“If you’re here, I assume you’ve signed a contract with the Caravanners, or maybe the Constructionists or Wainwrights? Though, I didn’t think the latter two took on magelings, here…”
Tala grinned. “Not yet.”
Phoen blinked at her, cocked her head to one side and then, sighed. “Oh, child.”
“What? It’s the law.”
“If that Inscribing is still viable, you have a case, but they may not be happy about it. They might just turn you away.”
“I…” Tala hadn’t thought of that. Magelings got such poor pay, until they could buy some spell-lines themselves. In addition, they had to operate under a full Mage, bound to obey them, subject to their schedule and whims. Once the mageling had scraped together enough to afford their own spell-lines, though, they were a Mage, and it was common law that a Mage commanded a much higher salary. She’d not considered that, given a choice of paying her a high salary or not hiring her, they might simply not hire her. She cursed.
Phoen quirked a small smile. “You must have been a joy to your teachers.”
Tala bristled. “My teachers loved me.” After a moment, she amended. “Most of them, anyways.”
Phoen just grinned.
“Well, what can I do?”
“You have to decide whether or not to gamble. Don’t tell them you have inscribing until after the contract is signed, and accept the lower wage; or tell them, and possibly lose any chance at work. No one else is hiring those of your quadrant in this city…that I know of.” She smiled ruefully. “If you were a Material Creator, I’d throw you out on your ear for hubris.” Even so, her eyes twinkled. “But not everyone’s as crotchety as I. Perhaps, you’ll be lucky.”
Tala frowned. “So, I’m naked, likely for nothing…lovely.”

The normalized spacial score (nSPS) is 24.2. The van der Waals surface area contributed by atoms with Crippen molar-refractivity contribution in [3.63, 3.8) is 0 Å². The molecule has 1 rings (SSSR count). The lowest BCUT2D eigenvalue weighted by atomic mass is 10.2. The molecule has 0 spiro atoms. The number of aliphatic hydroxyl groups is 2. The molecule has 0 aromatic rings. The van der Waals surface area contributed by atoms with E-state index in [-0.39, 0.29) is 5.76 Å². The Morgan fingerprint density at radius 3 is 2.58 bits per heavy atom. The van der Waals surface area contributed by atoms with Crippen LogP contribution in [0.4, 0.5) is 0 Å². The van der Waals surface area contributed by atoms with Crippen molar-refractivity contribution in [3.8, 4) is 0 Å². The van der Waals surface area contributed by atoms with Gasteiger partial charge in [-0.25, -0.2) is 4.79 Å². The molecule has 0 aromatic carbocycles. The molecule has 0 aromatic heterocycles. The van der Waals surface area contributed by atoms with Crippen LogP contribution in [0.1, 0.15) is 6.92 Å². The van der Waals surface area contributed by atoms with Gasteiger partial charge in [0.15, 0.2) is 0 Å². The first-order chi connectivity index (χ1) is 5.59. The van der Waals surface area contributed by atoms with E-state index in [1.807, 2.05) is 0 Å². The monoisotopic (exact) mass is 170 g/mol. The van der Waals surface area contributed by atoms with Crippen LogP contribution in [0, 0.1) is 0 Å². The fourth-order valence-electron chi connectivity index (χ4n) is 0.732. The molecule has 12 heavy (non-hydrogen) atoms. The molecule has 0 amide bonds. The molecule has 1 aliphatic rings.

Phoen opened her mouth to comment, but Tala held up a hand.
“Please… I know I’m asking for it, but please don’t.”
Phoen patted her on the shoulder. “I’ll get you some clothes, dear. I have a friend who’s an inscriber, she should be able to verify your spell-lines. Then, you can make your own choice.”
“Thank you…for everything.”
* * *
Half an hour later, Tala was dressed in surprisingly soft, simple clothes, and heading out of the great doors, several floors below the teleportation receiving areas.
She wore no shoes for two reasons: First, shoes are expensive and should be custom made to be more help than harm. Second, some Mages preferred going barefoot, and in this, Tala’s oddities were no exception.
Phoen’s inscriber had verified that Tala’s keystone spell-lines were intact and functional. Blessedly, the trickiest portion of her inscribing had been maintained.
While most spell-lines were scripted thin, to avoid interference, the keystone was always made as robust as possible. As a result, the keystone only had to be refreshed every year or so, with normal casting. Heavy casters still only had to have that work redone every six months, at the most often.
In contrast, the ancillary spell-lines could be used up in days, or faster with heavy casting. Even standard amounts of magical work forced many inscribings to be refreshed every couple of weeks.
As a result, the work and materials required for the keystone were tremendous. In general, Mages spent as much on the once or twice a year keystone work, as on all the ancillary inscribing for the rest of the year, combined. In many cases, the keystone work could cost as much as two years of ancillary lines.